Researchers have identified a compound, ML-901, that showed highly specific and potent inhibition of the malaria parasite. ML-901 exerted activity against all stages of the malaria parasite lifecycle with low nanomolar potency and single-dose efficacy in a mouse model of malaria, without toxicity to mammalian cells.
The team reported its findings in the June 2, 2022, online edition of Science.
Around the world, the mosquito-borne Plasmodium falciparum parasite kills about 450,000 people each year, most of them children and pregnant women, while another 200 million people suffer illness because of malaria infections. Current antimalarial treatments, including front-line therapies like artemisinins, are failing with clinically validated resistance being detected against them. New treatments with novel modes of action are, therefore, the need of the hour.
Speaking to BioWorld Science, lead investigator Leann Tilley said that "our team has discovered a new and very surprising way to kill malaria parasites – effectively getting them to self-sabotage. ML-901 kills malaria parasites that are resistant to currently used drugs. It shows rapid action that results in excellent parasite killing, both in cultures and in an animal model of malaria." Tilley is Professor of Biochemistry and Molecular Biology in the Bio21 Molecular Science and Biotechnology Institute, The University of Melbourne. Her research focuses on the use of molecular approaches and imaging techniques to study the malaria parasite and its interactions with its host to develop novel therapies.
For the work now published in Science, Tilley and her team tested a library of sulfamate molecules provided by Takeda Pharmaceutical.
The authors realized that they had inadvertently discovered a way to turn malaria parasites on themselves. According to Tilley, "ML-901 does not work like a standard inhibitor that attaches to its target like a key in a keyhole. ML-901 could be called a pro-inhibitor. It works by an unusual reaction-hijacking mechanism. Once the compound is taken up into the parasite, it hijacks the machinery for charging tRNA molecules with tyrosine. The aminoacyl tRNA synthetase enzyme catalyzes the attachment of ML-901 onto tyrosine, effectively supergluing ML-901 into the enzyme's active site, which jams the machinery. The parasite cannot make proteins; and grinds to a halt."
The authors used targeted mass spectrometry to search for ML-901 conjugates in P. falciparum-infected red blood cells and cultured human cells treated with the drug. ML-901 inhibited protein translation in P. falciparum schizonts by hijacking the active site-bound reaction product of aminoacyl transfer RNA (tRNA) synthetases. The authors tested ML-901 for cytotoxicity against different mammalian cell lines and showed 800- to 5000-fold selectivity toward P. falciparum.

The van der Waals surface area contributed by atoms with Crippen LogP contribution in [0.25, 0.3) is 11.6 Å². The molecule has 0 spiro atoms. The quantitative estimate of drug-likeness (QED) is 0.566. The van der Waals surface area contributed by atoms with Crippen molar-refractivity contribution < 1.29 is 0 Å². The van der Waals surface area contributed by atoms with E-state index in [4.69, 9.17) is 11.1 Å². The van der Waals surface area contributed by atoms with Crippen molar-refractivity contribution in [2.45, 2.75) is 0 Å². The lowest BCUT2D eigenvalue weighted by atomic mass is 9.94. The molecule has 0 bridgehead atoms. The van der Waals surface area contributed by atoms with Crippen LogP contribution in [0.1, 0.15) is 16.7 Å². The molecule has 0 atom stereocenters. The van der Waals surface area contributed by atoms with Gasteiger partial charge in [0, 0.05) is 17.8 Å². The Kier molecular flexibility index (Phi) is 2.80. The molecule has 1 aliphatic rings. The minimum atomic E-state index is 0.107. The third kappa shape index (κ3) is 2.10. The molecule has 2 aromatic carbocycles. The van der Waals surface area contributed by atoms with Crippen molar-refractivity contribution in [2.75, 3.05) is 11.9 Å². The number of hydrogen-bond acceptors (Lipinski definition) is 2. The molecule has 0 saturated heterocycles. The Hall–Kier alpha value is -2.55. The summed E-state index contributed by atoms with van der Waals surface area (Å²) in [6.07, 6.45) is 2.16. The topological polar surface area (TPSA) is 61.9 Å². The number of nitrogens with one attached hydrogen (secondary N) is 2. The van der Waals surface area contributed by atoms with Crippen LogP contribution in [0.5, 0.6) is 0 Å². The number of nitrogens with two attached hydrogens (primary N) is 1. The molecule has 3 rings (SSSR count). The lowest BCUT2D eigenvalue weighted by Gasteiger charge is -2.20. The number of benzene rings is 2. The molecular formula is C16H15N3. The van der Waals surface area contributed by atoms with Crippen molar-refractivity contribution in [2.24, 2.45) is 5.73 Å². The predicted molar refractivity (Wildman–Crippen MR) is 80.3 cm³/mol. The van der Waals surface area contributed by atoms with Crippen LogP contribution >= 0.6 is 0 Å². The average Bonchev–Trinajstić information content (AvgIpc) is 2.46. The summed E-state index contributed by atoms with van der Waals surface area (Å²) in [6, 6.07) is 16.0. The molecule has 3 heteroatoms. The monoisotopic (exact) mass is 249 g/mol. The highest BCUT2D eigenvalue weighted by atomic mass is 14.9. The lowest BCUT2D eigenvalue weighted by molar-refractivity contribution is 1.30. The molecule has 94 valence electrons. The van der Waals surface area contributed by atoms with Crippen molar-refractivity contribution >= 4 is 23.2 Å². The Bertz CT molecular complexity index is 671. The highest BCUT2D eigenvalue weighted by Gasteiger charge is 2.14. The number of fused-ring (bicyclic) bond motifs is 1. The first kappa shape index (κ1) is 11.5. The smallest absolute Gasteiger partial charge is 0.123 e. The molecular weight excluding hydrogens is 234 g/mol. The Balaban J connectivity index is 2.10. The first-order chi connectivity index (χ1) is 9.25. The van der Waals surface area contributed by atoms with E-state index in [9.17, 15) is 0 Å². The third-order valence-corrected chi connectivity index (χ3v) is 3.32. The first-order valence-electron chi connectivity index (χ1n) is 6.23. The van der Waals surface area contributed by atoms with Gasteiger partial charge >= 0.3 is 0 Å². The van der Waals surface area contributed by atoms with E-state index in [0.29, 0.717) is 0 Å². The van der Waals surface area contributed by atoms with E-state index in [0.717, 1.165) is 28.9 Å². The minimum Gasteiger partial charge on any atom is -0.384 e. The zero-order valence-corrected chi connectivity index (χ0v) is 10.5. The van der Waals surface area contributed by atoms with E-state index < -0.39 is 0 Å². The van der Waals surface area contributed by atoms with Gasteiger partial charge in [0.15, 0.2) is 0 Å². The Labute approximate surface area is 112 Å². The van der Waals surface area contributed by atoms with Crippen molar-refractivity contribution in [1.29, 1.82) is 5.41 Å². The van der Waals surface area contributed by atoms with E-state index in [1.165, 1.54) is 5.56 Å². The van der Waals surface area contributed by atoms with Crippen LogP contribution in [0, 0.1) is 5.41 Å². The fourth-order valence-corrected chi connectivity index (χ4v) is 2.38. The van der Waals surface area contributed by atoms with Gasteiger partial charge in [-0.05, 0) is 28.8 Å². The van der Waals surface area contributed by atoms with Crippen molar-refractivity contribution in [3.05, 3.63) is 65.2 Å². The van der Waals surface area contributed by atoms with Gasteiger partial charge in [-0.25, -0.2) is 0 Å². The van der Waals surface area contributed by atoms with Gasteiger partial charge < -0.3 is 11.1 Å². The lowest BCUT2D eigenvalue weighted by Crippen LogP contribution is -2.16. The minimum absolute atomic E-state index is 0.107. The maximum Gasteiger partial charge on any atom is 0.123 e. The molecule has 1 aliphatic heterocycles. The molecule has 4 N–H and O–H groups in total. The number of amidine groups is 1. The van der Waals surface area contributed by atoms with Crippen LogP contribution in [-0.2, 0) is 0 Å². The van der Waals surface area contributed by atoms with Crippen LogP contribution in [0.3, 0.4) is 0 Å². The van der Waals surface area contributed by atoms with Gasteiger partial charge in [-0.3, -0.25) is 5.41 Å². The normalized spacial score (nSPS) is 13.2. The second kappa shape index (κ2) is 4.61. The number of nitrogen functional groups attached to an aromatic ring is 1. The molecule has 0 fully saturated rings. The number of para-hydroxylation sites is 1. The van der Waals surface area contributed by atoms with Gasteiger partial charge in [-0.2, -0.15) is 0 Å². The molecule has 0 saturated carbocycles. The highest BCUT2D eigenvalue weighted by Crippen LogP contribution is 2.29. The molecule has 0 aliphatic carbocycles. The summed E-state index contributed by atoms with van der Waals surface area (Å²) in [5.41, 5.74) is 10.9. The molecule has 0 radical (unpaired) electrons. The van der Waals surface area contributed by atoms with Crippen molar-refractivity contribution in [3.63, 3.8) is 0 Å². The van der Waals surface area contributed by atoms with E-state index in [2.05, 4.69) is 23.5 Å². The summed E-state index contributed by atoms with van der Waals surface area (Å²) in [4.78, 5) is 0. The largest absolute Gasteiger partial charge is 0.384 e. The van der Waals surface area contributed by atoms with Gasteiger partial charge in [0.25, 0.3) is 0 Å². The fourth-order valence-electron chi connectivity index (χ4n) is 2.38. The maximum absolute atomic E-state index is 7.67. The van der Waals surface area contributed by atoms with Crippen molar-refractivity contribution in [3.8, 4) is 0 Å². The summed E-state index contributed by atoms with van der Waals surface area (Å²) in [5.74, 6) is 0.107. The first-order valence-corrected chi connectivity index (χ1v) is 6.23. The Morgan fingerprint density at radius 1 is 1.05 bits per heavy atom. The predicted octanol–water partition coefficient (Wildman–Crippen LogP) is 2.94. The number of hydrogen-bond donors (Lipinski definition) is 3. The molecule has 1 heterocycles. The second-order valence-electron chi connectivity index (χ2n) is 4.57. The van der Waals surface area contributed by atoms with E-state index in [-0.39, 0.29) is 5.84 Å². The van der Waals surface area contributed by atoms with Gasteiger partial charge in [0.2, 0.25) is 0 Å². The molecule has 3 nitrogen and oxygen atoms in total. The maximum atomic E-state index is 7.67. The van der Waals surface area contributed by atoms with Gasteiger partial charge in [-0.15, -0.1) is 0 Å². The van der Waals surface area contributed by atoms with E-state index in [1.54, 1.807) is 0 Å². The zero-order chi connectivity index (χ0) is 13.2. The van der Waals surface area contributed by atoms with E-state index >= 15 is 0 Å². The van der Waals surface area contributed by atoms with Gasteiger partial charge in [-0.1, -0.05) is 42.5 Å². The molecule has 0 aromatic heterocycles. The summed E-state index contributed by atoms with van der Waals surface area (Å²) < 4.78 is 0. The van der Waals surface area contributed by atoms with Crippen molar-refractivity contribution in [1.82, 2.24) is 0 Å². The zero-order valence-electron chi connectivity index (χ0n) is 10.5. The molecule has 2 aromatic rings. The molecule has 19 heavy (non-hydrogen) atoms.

ML-901 retained activity against all tested strains of P. falciparum regardless of their resistance profile and geographical origin, and potently inhibited transmissible male gametes and prevented development of P. falciparum in primary human hepatocytes. In humans, the equivalent tRNA charging enzyme has a different molecular structure and is not susceptible to attack by ML-901 due to differential flexibility of a loop over the catalytic site, thus accounting for the low cytotoxicity in human and mammalian cell lines.
The paper also reports a new basic science discovery, namely, the previously unreported susceptibility of tRNA synthetases to reaction hijacking by a previously overlooked class of nucleoside sulfamates.
Since the reported pyrazolopyrimidine sulfamate chemotype is active against all stages of the malaria parasite lifecycle, Tilley emphasizes that "it could be used for prophylaxis – as well as for treating the disease. It is also active against the transmissible stage of the parasite, which is critical to stop the spread of malaria." The rat pharmacokinetic profile of ML-901 shows that the drug exhibits low blood clearance and has a long terminal half-life in blood following intravenous or oral dosing, suggesting ML-901 could be suitable for treating severe malaria via intravenous administration.
"This is just the beginning. We now have the possibility of finding drugs, like ML-901, that target a range of deadly infectious diseases, including multidrug-resistant bacterial infections. The work opens several new drug discovery avenues," Tilley said.On the basis of these findings, Tilley and her team are now pursuing the development of new antimalarial drug candidates that build on ML-901 as a starting point. The team has initiated a medicinal chemistry program to find even more potent and selective inhibitors. Tilley's team is working to find a compound that is orally bioavailable and can be formulated to be taken as a pill.